Here’s the latest in political rhetoric. I’ll quote The Washington Post online, Wednesday, November 8 at 9:54 p.m., with the byline of Robert Costa and Philip Rucker:
“’Canary in the coal mine’: Republicans fear Democratic wins mean more losses to come”
I’d first heard the expression the day before, on Tuesday, when MSNBC’s Chuck Todd used it twice on his afternoon show MTP Daily. I heard it Wednesday too, on the same show, and politicians themselves are using it. I hadn’t heard it Monday though, either because the canary hadn’t started coughing yet or because MTP Daily had a guest host. (Katy Tur was “in for Chuck Todd.” I love this newsy language.) “The canary in the coal mine” seems to be perfectly normal political discourse these days. So what does it mean?
As it turns out, it makes perfect sense if you know something about the history of mining. (And who doesn’t?) Apparently until just a few years ago – the mid-1980s in England, I read somewhere – when coal miners were worried about noxious gases in the mines, they’d go down into a new seam with a caged canary because canaries are especially sensitive to methane and carbon monoxide. If the bird was happily singing away, the mine was safe. If the bird was gasping for air, or just dead, they had a problem. I don’t really know to what extent they tried CPR on the gassed-out birds, not that it would have mattered; I suppose if they saved their lives, the birds probably just got taken back down into the mines again so they could have more coughing fits. The point is, the birds served as a kind of early warning system for the miners, an alert to a dangerous situation that was just on the horizon. Presumably some animal rights activists pointed out that miners could use electronic equipment just as well as canaries without endangering innocent lives, but that’s beyond the scope of the present research. You’ll have to look that up for yourselves.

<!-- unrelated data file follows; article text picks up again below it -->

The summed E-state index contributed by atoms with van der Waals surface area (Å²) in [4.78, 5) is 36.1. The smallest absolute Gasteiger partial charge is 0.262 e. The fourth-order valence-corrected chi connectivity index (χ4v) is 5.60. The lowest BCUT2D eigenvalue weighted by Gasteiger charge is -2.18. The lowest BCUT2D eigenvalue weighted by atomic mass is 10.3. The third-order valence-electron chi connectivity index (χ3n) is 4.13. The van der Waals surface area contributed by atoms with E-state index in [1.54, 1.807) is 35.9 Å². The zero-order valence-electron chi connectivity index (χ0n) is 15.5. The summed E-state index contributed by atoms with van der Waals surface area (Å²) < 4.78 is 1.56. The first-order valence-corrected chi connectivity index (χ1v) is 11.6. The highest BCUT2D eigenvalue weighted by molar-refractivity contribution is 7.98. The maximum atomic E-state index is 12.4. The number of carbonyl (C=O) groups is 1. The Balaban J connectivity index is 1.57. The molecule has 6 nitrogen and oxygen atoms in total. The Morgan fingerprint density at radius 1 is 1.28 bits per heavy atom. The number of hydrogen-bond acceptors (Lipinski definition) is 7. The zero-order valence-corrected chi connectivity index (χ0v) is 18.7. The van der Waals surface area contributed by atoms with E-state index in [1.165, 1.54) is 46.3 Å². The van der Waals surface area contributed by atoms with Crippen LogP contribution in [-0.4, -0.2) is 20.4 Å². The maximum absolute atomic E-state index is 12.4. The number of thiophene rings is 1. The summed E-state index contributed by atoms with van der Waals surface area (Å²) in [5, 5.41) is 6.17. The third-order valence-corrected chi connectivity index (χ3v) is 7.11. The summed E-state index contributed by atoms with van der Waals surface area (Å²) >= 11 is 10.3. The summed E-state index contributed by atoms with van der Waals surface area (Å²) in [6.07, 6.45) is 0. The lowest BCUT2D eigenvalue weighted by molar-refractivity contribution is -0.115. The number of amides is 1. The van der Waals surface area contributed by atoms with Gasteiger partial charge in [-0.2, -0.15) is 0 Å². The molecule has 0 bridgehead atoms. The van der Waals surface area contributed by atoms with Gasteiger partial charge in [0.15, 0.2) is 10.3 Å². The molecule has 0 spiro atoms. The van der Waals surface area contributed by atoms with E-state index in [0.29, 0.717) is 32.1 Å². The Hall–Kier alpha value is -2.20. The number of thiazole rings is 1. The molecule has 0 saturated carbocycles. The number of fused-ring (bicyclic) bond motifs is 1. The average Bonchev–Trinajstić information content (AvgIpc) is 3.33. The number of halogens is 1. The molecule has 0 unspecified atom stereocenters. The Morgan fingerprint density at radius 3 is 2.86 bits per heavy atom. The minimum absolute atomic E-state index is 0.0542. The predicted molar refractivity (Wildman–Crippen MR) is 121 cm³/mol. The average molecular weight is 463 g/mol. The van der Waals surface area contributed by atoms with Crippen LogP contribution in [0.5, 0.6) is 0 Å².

It seems that the expression has been around for a few years in politics, but television will help it stick around in the popular vernacular a little better. I found an article in The Wall Street Journal online edition from March 14, 2014 by Ben Zimmer that quotes Fed Governor Frederic Mishkin from 2008, just before the financial collapse, as saying this about inflation: “I tend to look at financial markets as being the canary in the coal mine.” That is to say, the markets were an early indicator of inflation. But nothing that came before will compare with the usage that this expression will get now.
The reason is that we just had elections last Tuesday, and Republicans lost gubernatorial elections in New Jersey and Virginia, and multitudes of other elections all across the country. This is an off-year election, one with very few races, but pundits are theorizing that these losses might be an early indicator of the Democratic “wave” to come in the 2018 midterms next November. Is this a repudiation of Trumpism? Are the Democrats poised to regain control of the House and, against all odds, the Senate? Will the Trump agenda be blocked permanently?
Only the canary knows for sure.